Rounding up the invaders – Medford News, Weather, Sports, Breaking News

Abel Quiroz caught over 115 pounds total of invasive pike this month in the Rogue River. [Courtesy photo]

Rogue River’s Pikeminnow Derby completes fourth year

PASS GRANTS – Abel Quiroz takes it upon himself to personally harm encroaching Rogue River pike, even forgoing eating fried chicken skins to do so.

Hide is the main bait he used to bring down 115 pounds – and counting – of Middle Rogue pikeminnows during this month’s pikeminnow derby, designed to point the middle finger at those wild salmon predators no one wants here.

“I try to do everything I can,” says Quiroz, 36, owner of a Grants Pass donut shop. “It was fun. I caught a lot of big ones. It’s exciting. But I can’t eat my fried chicken skins.

If Quiroz took his team of pikeminnow wreckers down the Columbia River, he could make more than six figures. But on the Rogue, he’s up for a $50 gift card.

Either way, hitting pike for wild salmon is more than enough for Quiroz to drag his three kids to the Rogue six days a week to catch these invasive fish.

“I really like going to the river,” says Quiroz. “It’s my life, man.”

This is the fourth consecutive August that the Oregon Department of Fish and Wildlife is hosting this pike fishing derby which is largely a symbolic attempt to raise awareness of invasive species that can have negative effects on native species such as salmon and rainbow trout.

Pikeminnows, historically known as squawfish, and wild salmon have lived together in the Rogue since Pikeminnows were illegally introduced when a farm pond overflowed into the Grave Creek watershed in the late 1900s. 1970s.

They are native to Oregon, but not the Rogue Basin. And therein lies the problem.

A 1993 ODFW study showed that pike over 10 inches long in the Rogue ate infant wild salmon and rainbow trout, and juveniles outperformed wild salmon and rainbow trout fry. rainbow trout for food and space.

In this very low-key derby called “roundup”, anglers are invited to catch as many pike from the Rogue under legal circumstances, deliver them to collection stations and enter for various prizes through contests and raffles. .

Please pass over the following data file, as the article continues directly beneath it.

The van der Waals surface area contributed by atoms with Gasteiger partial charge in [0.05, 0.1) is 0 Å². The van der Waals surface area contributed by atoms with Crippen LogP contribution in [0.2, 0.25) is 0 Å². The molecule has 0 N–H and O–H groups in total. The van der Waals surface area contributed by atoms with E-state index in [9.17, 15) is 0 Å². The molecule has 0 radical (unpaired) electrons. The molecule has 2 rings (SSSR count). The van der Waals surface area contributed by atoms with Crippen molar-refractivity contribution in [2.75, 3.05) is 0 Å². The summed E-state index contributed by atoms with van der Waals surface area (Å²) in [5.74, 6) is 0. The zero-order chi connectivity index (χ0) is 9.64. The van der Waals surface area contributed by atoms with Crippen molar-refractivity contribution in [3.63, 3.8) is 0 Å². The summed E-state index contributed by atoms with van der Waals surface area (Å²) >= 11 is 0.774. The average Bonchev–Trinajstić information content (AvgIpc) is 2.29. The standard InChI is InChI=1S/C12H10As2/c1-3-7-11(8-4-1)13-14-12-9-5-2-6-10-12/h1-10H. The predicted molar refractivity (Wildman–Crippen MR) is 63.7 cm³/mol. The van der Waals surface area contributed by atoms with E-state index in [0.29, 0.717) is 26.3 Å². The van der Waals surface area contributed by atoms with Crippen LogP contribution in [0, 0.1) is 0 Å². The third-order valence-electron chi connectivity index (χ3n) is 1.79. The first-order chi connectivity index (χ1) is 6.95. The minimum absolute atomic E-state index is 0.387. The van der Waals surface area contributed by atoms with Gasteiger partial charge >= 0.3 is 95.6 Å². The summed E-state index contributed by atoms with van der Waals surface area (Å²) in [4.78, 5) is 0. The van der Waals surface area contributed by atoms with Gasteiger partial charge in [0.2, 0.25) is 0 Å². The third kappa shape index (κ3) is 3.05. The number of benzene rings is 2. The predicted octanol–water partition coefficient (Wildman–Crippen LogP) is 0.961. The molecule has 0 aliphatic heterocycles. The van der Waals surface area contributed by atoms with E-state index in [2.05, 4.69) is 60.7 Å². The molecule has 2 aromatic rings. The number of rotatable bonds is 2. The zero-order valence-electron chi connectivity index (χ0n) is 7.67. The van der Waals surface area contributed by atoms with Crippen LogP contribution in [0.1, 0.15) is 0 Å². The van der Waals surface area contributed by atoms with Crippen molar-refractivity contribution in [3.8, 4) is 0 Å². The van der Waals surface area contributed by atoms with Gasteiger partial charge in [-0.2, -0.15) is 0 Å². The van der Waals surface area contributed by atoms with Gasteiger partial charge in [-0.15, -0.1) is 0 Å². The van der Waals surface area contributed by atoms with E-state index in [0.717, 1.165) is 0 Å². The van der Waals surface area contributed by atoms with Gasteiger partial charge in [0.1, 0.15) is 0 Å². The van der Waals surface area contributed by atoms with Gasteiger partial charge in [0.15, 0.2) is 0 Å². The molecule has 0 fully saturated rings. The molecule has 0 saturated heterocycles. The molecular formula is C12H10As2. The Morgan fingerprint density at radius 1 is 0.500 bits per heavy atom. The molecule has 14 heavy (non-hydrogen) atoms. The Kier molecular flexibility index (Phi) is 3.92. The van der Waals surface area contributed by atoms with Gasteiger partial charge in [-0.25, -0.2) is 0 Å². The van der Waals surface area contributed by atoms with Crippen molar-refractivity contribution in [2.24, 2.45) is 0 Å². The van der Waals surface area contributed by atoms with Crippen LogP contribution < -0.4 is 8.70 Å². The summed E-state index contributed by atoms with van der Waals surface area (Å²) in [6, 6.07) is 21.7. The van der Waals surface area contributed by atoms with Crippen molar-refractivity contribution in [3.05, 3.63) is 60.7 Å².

The categories are for the largest pike, the five largest fish and the highest total weight.

There’s also a raffle for anyone who catches at least one pikeminnow and sends a photo of their catch by Sunday night to [email protected]

The raffle is full of big prizes.

Quiroz looks set to win the top prize, which will net him a $50 gift card from Sportsman’s Warehouse in Medford. Second place is a $20 gift card to the Black Bird Mall.

“Abel has spent more money on gas than he will earn,” says Ryan Battleson, the ODFW fish biologist who coordinates the derby with a slew of volunteers.

Battleson does not claim that the derby really makes a difference to the pikeminnow population or their impacts on wild salmon and rainbow trout.

But it’s a great way to tell this simple story of wild salmon. Invasive species: Bad. Good cold habitat: Good.

“It’s our presentation on habitat and invasive species,” says Battleson.

Pikeminnows do their greatest damage in reservoirs, which is why they have been financially isolated in the Columbia River for angler attacks.

The Bonneville Power Administration pays big bounties there for pikeminnows, with some anglers historically cashing in over $100,000.

Bad luck here.

A 2020 Oregon Legislature bill called for a minor bounty on Pikeminnow here, but it never gained popularity.

“If I had a bounty program, I think we could dent these fish,” Battleson says. “But we don’t.”

And neither does the annual roundup, Battleson acknowledges.

“It’s a way to raise more salmon and rainbow trout and encourage kids to get out and fish,” Battleson says.

Quiroz enjoys taking his three children with him to the river, fishing six days a week after working a full graveyard shift at his Magic Donuts & Coffee store.

Avoiding chicken gizzards as bait, they now rely on their friends’ chicken skins. They cast lines with weights and no floats, letting the skins bounce slowly along the river bottom in pike waters.

Places like the Rainbow Bar near Galicia and under the Gold Hill Bridge are teeming with pikeminnows, he says.

Quiroz has caught them as big as 21 1/2 inches so far this month. If he wasn’t hoarding them for the derby, Quiroz occasionally eats them.

“I fry them, with lots of lime,” he says.

Quiroz knows he gets very little for the price of gas he pays to get to his favorite haunts. He knows he could make a lot of money if he took his talents to Columbia.

“A lot of people tell me that,” Quiroz says. “I hear it all, man – that these guys don’t need to work, they just spend their days on the river. But I have a life here.

Mark Freeman covers the exterior for the Mail Tribune. Contact him at 541-776-4470 or email him at [email protected]